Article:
> ideas for many persons.  But I would think that some of the persons

Part of the problem, is that the current interpretation of Meru's "Torus 
knots findings, saying this topology reveals "continuous creation" in
Genesis, is that it appears, at first blush, to defy what our sages have
taught us concerning Genesis and creation. 

I'm not sure if I am willing, through a topological "torus-knot" picture
of patterns, to overthrow the mesora we have concerning Genesis. Any more
than the fractal patterns of the "Sinai Rock" lead us to believe that
Moshe Rabbenu had only a vision of fractals at the burning bush, without
further revelations. Perhaps what your data needs is to be viewed by
someone who is very familiar with mathematics and with Torah-chochma. 

>      From my perspective, far more important than finding a rabbi's name
> and birthday in Torah is finding a map of the night sky, complete with
> dynamics.  This complements our knowledge of the calendar, and offers

No, there's no contradiction. A mesora-true interpretation of what little 
I know of your findings, would say that HKBH "created the firminent", and 
all else, through his Torah. Simple, and no evolutionary-hypothesis 
revealed in Torah, or contradictions of the peshat, is required...

>      Why aren't we discussing these possible implications of the codes?

You ask a very good question.

Although we do not have proofs yet, it would be beneficial, especially
since they are being used widely for Kiruv, to have preliminary
interpretive discussions. Nu? I think your work as well, would benefit
from such analyisis, and would recieve an even better reception if it had
been viewed through the "prism" of tradition. 

> anomaly.  Neither as Jews nor as scientists should we say, "okay there's
> the new world, now let's go home without exploring it."

Call me conservative (with <grin> a small-c), but I think we have not 
found really a new world, but essentially a way of viewing the "old 
world" with new tools.

Internet: <jlee@...>                      | Free internet/Usenet BBS
ArfaNet: <Joshua.Lee@...> | My personal machine.
FidoNet: Joshua Lee at 1:271/250.9              | The same address, in Fido.


From: Yaacov Haber <haber@...>
Date: Wed, 8 Feb 1995 07:33:17 +1100 (EST)
Subject: Re: Permitted Aveira (Sin) ?

> >From: Chaim Stern <PYPCHS%<EZMAIL@...>
> In Talmud Bavli Nazir 23b it says that an aveira (sin) done with
> the right motives/intentions is (sometimes) permissible. Exact
> guidelines are not given there. I've heard that this is a very deep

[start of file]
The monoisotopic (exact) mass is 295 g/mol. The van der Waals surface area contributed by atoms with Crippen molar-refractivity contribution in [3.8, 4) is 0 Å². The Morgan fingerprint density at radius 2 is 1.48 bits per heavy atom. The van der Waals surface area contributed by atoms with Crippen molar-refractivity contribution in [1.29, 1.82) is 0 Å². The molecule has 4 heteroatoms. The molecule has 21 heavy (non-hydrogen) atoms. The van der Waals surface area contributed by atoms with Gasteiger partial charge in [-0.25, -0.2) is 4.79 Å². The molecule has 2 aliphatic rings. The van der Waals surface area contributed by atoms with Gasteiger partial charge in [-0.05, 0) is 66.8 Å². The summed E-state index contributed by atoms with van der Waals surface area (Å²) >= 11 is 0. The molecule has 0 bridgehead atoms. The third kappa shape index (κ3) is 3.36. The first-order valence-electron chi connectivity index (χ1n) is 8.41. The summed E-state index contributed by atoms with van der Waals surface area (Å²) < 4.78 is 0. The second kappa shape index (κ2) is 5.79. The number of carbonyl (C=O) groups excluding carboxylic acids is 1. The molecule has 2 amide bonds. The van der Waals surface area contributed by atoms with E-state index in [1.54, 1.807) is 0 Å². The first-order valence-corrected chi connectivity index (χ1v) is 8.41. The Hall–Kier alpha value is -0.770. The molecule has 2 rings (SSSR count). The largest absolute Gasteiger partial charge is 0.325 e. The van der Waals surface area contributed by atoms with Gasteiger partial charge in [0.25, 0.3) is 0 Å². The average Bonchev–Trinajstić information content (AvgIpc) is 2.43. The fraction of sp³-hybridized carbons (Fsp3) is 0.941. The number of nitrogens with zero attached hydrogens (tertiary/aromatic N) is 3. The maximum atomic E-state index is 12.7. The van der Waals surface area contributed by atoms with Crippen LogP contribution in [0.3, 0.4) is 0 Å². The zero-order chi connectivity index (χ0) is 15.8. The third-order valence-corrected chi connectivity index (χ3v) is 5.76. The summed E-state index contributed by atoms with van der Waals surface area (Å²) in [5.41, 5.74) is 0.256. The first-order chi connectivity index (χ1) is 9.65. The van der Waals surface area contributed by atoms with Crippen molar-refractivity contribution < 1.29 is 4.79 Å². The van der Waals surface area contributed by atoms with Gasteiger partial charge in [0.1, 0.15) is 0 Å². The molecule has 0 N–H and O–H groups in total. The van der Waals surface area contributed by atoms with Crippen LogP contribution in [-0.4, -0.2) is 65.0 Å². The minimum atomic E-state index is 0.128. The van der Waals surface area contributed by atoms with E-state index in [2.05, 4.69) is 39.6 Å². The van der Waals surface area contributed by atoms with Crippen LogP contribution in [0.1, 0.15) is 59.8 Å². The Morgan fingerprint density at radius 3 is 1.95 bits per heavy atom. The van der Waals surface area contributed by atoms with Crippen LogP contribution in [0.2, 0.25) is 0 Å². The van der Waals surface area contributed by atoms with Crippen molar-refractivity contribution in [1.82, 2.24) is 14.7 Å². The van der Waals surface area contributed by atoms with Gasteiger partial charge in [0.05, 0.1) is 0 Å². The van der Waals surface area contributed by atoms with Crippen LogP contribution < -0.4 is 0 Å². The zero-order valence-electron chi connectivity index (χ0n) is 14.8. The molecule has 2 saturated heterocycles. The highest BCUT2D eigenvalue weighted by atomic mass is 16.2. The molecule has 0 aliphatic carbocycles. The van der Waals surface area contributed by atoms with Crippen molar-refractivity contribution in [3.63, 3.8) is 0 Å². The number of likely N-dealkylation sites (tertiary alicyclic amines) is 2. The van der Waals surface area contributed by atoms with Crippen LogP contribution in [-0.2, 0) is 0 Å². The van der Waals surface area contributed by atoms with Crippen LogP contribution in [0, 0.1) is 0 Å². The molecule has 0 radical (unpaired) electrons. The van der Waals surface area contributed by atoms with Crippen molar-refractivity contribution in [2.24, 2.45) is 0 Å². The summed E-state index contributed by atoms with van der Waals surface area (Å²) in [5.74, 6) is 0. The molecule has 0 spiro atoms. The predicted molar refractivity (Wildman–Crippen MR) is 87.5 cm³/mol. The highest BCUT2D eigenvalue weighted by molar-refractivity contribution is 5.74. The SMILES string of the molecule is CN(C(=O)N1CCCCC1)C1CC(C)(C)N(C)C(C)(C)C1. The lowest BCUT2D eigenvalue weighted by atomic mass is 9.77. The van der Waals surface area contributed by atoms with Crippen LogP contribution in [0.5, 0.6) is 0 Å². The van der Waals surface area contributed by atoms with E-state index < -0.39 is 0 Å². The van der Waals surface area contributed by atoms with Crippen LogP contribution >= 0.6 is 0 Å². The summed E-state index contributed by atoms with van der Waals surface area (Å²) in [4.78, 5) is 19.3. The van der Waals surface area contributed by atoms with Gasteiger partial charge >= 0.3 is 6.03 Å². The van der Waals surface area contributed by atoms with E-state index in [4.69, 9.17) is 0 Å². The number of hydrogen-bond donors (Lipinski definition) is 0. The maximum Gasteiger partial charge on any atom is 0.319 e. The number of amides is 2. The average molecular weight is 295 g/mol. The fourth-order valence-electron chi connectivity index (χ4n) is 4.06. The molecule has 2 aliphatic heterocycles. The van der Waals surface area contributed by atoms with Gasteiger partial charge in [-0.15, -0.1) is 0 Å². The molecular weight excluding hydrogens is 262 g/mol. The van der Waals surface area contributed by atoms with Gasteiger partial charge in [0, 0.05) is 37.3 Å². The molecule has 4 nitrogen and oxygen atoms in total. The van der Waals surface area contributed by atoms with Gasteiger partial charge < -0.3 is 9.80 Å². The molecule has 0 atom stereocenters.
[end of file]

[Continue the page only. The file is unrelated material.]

> kabbalistic subject. Can anyone out there shed some light on this ?

For a key to the whole issue of aveira lshmo please see the Vilna
Gaon, Keser Rosh, (in back of the siddur hagra) 132. In a very few words
much is said.

Rabbi Yaacov Haber, Director Australia Institute for Torah                
362a Carlisle St Balaclava, Victoria 3183 Australia
phone: (613) 527-6156                    
fax:   (613) 527-8034                     Internet:<haber@...>


From: David Kramer <davidk@...>
Date: Tue, 7 Feb 1995 08:27:45 -0700 (IST)
Subject: Re: Rabbi Ploni

Should one sign his postings with the title 'Rabbi'?
1. Rav Moshe Feinstien ZT"L signed his tshuvot "Moshe Feinstien". 
2. A good friend of mine, a devoted talmid of Rav Hershel Shachter, is now a 
   Rebbe in a yeshiva here. His wife answered the phone one evening last week -
   and the following exchange occured:
   "Hello may I speak with Rabbi <ploni>?"
   "He is not here right now, who is this?"
   "Hershel Shachter"

Need I say more?

[ David H. Kramer                     |  E-MAIL: <davidk@...>   ]
[ Motorola Communications Israel Ltd. |  Phone: (972-3) 565-8638  Fax: 9507 ]


From: Richard Friedman <RF@...>
Date: 07 Feb 1995 11:32:11 GMT
Subject: The "Other" Adar

     Lori Dicker (MJ 18:30) reported a rabbi's comment that if one is born
in Adar of a non-leap year, the birthday in a leap year is celebrated in
_both_ Adars.  In MJ 18:30, Ed Cohen disagrees, stating that the birthday
in such a situation should be celebrated in Adar II _only_, since Adar I is
considered the leap month."  He cites his own posting in MJ 18:4, which